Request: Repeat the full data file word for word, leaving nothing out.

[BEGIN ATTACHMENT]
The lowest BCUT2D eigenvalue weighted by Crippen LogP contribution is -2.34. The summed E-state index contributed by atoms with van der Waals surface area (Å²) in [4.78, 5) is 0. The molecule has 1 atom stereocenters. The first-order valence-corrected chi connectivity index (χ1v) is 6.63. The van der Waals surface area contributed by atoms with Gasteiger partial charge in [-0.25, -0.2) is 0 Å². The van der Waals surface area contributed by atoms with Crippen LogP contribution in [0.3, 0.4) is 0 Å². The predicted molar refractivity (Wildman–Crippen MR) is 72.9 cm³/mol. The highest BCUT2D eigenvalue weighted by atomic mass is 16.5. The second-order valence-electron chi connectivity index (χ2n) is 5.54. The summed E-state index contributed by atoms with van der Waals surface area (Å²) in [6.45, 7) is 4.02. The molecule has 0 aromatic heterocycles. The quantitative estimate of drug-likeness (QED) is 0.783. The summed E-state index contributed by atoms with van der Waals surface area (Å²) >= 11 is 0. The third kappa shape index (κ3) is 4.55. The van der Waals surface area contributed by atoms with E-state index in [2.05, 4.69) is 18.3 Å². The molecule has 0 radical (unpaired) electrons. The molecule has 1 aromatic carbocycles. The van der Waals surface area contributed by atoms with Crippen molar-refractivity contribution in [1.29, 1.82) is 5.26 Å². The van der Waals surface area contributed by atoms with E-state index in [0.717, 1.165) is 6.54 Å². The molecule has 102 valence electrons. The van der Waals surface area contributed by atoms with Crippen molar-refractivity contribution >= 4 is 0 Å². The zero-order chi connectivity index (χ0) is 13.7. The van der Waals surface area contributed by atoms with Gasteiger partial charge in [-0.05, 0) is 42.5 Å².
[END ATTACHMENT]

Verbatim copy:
The lowest BCUT2D eigenvalue weighted by Crippen LogP contribution is -2.34. The summed E-state index contributed by atoms with van der Waals surface area (Å²) in [4.78, 5) is 0. The molecule has 1 atom stereocenters. The first-order valence-corrected chi connectivity index (χ1v) is 6.63. The van der Waals surface area contributed by atoms with Gasteiger partial charge in [-0.25, -0.2) is 0 Å². The van der Waals surface area contributed by atoms with Crippen LogP contribution in [0.3, 0.4) is 0 Å². The predicted molar refractivity (Wildman–Crippen MR) is 72.9 cm³/mol. The highest BCUT2D eigenvalue weighted by atomic mass is 16.5. The second-order valence-electron chi connectivity index (χ2n) is 5.54. The summed E-state index contributed by atoms with van der Waals surface area (Å²) in [6.45, 7) is 4.02. The molecule has 0 aromatic heterocycles. The quantitative estimate of drug-likeness (QED) is 0.783. The summed E-state index contributed by atoms with van der Waals surface area (Å²) >= 11 is 0. The third kappa shape index (κ3) is 4.55. The van der Waals surface area contributed by atoms with E-state index in [2.05, 4.69) is 18.3 Å². The molecule has 0 radical (unpaired) electrons. The molecule has 1 aromatic carbocycles. The van der Waals surface area contributed by atoms with Crippen molar-refractivity contribution in [1.29, 1.82) is 5.26 Å². The van der Waals surface area contributed by atoms with E-state index in [0.717, 1.165) is 6.54 Å². The molecule has 102 valence electrons. The van der Waals surface area contributed by atoms with Crippen molar-refractivity contribution >= 4 is 0 Å². The zero-order chi connectivity index (χ0) is 13.7. The van der Waals surface area contributed by atoms with Gasteiger partial charge in [-0.05, 0) is 42.5 Å².